Administered responsibly, just as the State has issued debt certificates and debt-free cash responsibly for donkey’s years, the ability of Government to create its own debt-free money could create real economic activity, employment and wealth.
This would go a long way towards eliminating the present anomaly of the nation’s unemployed human and material resources stagnating due to a lack of money. We could dispense with the eternal ‘either or’ debate and start work on the tasks and desirable projects currently awaiting public funding.
If we ever did get back to the two or three per cent unemployment of the fifties and early sixties, that would be time enough to debate the ‘either or’ priorities again.
The State would also have the ability, or “discretion”, to intervene on those not infrequent occasions when the private financial sector overheats and needs to contract its lending to protect its shareholders from a perceived risk.


The conservative view might be to argue that the volume of money to be created should relate to no more than the loss of past seigniorage, calculated back to an arbitrary date, say 1960, when the ‘natural’ rate of seigniorage started to decline.
This could be released progressively and thereafter new money would be linked to the Bank of England’s assessment of the annual increase in the total volume of commercial bank credit which would have been projected for the coming year.
James Robertson and Joseph Huber calculated in their book Creating New Money (See Prosperity, August 2000) that the loss of seigniorage — that is, the loss of the value of the new money which would otherwise have been credited to the public purse — costs the UK government around £49bn per annum.
This might be a good guide to the amount of new State money to be created initially.
However, it’s easy to be obsessed with numbers and the ‘amount’ of new money to be created.
The right amount is sufficient to finance that which is socially desired but insufficient to devalue spending power and induce inflation.
There is no formula for this, any more than there is a formula for the amount of bank credit which currently provides 97% of our money supply. Given adherence to its Charter and the over-riding stability imperative, the extent of the Seignior Bank’s money creating powers would be reviewed, having regard to any surplus or shortfall in the Nation’s human and natural resources.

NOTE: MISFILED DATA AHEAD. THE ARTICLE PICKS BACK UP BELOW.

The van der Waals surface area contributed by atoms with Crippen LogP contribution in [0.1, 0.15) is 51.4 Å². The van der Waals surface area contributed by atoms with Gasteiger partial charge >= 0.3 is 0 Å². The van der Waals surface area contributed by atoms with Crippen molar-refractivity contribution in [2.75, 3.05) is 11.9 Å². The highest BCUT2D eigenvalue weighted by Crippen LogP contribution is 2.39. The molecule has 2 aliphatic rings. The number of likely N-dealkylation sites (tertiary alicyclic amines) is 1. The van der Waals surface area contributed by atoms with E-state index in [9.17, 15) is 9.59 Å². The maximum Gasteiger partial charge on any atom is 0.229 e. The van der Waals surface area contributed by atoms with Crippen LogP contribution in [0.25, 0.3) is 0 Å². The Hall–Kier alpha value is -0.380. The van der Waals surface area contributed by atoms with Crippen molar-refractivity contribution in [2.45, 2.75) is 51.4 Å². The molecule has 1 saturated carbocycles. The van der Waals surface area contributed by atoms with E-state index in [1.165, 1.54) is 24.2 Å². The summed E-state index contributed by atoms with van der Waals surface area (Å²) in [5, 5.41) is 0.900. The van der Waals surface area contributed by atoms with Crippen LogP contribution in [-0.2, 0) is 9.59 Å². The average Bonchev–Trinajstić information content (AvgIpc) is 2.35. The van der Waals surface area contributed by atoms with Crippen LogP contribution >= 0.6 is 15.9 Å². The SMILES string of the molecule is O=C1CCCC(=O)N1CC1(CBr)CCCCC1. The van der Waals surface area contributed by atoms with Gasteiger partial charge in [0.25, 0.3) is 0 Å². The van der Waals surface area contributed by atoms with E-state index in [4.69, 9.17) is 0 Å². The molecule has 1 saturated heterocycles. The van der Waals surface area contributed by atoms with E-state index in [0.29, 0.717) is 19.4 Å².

Thus would government find the money to finance the public sector and, given responsible management, maybe even reduce taxation and give a boost to the real economy.


The commercial banks may not appreciate losing their monopoly on the annual round of increasing Bank Created Credit to the new Seignior Bank.
However, there may not be any need to restrict the traditional credit creating power of the commercial banks.
They create credit according to demand, and the amount of that credit is limited by the normal banking constraints of security and repayment.
Moreover, there is likely to be additional economic activity created by increased public spending which will compensate them to an extent.
No doubt the banks would prefer to lend new credit at interest to the Private Finance Initiatives and Partnerships virtually secured on government bonds — but there will now be no need for such schemes, and the banks will just have to accept the loss of that particular profit-making opportunity.


Monetary reform of this nature is prompted by a desire to re-establish a reasonable public sector presence in a mixed economy.
If the new debt-free income is not used for additional public investment then the social benefits will not accrue. If, for example, the new debt-free income is simply offset by an equivalent private sector tax cut then all will have been in vain and nothing new will have been created.
There is a good argument that the nature of this investment should be precisely defined. It is easy to make the case for public buildings and infrastructure, perhaps less so for investment in ‘social’ capital, ie training more doctors, teachers and nurses or increasing certain social security benefits. This will require some basis in legislation and is perhaps also a constitutional matter for the judiciary.
In the final analysis, it is the administration which the voters empower which will make the decisions, not the unelected bankers.
A Bill to break the monopoly of the banks and establish a State Bank would spark a debate which would lay bare the stranglehold the banks hold over public investment.
Perhaps the most important side effect would be to stymie the ambitions of huge financial and multi-national conglomerates to reduce democratic government to their own private puppet show.
The discovery that there might indeed be another way to run an economy may be sufficient to bring back the apathetic, who absent themselves in increasing numbers from the voting process.
Understanding the potential of Monetary Reform is only one factor in helping the honest politician resist the corruption of Money Power.
There is bound to be resistance to such changes, but managing the monetary system must be effected in the interest of the Nation. Given the will, there is no shortage of money for public services.